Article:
But colour is where the indigo really has the advantage, especially for 'out of gamut' CMYK colours...

And, you have the added bonus of buying your own ink mixer, and just mixing the pantone colour yourself... if you only need the pantone colour and black, you only pay for 2 colours rather than 4 or 6...

But, as stated, is requires A LOT MORE MAINTENANCE than any toner machine...

My 2c
 

natty

Well-known member
Okay, related to my original reply:

We upgraded to the iGen4, but tints and screens remain a challenge for us. I'm looking for some best practices around handling tints on an iGen4. We're having some issues with hitting and holding tints--device to device and run to run on the same device. Our original idea was to create named plates in the LUT for each Pantone value (i.e. 417_90; 417_85, etc.), but this option doesn't quite work out due to how InDesign names color swatches (it forces a percentage into the naming that cannot be added to the LUT, i.e. 417_85 85%). Using the CMYK breakdown of the Pantone doesn't always work because each press has its own personality with regard to how the CMYK breakdown outputs, so what we're trying to accomplish here is a way to "own" each of the tints so we can make device-specific adjustments.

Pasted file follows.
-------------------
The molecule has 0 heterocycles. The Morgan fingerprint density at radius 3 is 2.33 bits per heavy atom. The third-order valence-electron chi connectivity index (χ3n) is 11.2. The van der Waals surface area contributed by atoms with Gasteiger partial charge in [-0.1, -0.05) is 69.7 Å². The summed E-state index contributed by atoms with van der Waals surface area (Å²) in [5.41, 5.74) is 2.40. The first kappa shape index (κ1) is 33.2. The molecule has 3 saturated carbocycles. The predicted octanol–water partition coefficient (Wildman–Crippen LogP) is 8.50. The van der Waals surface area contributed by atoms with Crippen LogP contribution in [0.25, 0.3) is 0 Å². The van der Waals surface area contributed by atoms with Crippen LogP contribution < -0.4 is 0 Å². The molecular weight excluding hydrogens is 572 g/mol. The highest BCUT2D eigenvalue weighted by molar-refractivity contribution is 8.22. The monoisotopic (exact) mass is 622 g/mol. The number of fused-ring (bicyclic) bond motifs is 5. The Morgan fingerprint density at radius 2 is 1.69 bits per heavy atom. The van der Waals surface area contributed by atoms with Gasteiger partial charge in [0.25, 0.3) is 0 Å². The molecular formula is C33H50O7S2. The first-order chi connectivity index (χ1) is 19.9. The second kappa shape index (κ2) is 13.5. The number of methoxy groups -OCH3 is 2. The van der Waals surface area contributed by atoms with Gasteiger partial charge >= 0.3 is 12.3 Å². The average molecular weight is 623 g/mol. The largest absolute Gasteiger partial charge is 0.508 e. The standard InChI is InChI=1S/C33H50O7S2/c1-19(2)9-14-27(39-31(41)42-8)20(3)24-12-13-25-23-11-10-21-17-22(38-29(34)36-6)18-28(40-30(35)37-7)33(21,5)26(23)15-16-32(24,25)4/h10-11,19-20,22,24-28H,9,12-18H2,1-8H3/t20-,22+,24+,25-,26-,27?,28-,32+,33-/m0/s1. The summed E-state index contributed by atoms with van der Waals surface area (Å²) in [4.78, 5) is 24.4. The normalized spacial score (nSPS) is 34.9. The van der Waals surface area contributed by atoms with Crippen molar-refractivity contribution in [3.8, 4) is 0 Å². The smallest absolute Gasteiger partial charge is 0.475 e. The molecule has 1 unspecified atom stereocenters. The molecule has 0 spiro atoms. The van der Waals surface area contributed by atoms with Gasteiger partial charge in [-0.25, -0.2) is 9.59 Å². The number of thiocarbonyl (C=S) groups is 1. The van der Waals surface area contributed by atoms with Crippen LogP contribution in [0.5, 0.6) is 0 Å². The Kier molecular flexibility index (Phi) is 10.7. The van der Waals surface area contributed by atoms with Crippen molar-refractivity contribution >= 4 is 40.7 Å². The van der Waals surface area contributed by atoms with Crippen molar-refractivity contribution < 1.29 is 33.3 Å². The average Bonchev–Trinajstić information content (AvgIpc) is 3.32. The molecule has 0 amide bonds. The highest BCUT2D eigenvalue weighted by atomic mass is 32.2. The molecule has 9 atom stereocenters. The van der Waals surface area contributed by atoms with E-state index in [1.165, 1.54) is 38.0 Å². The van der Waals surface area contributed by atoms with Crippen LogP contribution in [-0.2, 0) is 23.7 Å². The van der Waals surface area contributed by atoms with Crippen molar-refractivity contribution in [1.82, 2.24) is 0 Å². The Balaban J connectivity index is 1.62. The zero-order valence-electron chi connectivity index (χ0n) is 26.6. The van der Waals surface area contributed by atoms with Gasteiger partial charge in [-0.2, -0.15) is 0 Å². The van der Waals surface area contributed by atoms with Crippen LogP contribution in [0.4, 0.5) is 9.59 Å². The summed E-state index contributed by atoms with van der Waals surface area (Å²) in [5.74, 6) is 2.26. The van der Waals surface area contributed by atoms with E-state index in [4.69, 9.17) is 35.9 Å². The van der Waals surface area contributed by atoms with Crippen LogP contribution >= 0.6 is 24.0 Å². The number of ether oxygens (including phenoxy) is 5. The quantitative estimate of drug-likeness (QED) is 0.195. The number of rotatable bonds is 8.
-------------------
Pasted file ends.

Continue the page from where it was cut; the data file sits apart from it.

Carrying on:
It's worth noting here that we do NOT have any prepress ability in our shop, since this responsibilty is farmed out to another unit in the same company. We're supplied only with the print-ready PDF from our prepress group.

Any ideas/insights/offers are very much welcome!

Cheers,
David

The way inDesign works, is if a colour is defined as a SPOT COLOUR, most rips can be set to look at the colour name, and make its own decision as to how the colour should be made, rather than looking at the CMYK values associated with that colour swatch in indesign...
 

neleson

Active member
Hi,


I would suggest you Indigo 3500. The HP Indigo press 3500 is an affordable, offset quality digital printing solution designed to meet the challenges of today’s demanding market. Combining HP Indigo’s legendary quality and innovation with exceptional durability and versatility, it’s the ideal solution for those making their initial entry into color digital production.


t1285
 

OutSourceD

Well-known member
My 2 cents. If you enjoy having an albatross tied around your neck, opt for the Indigo...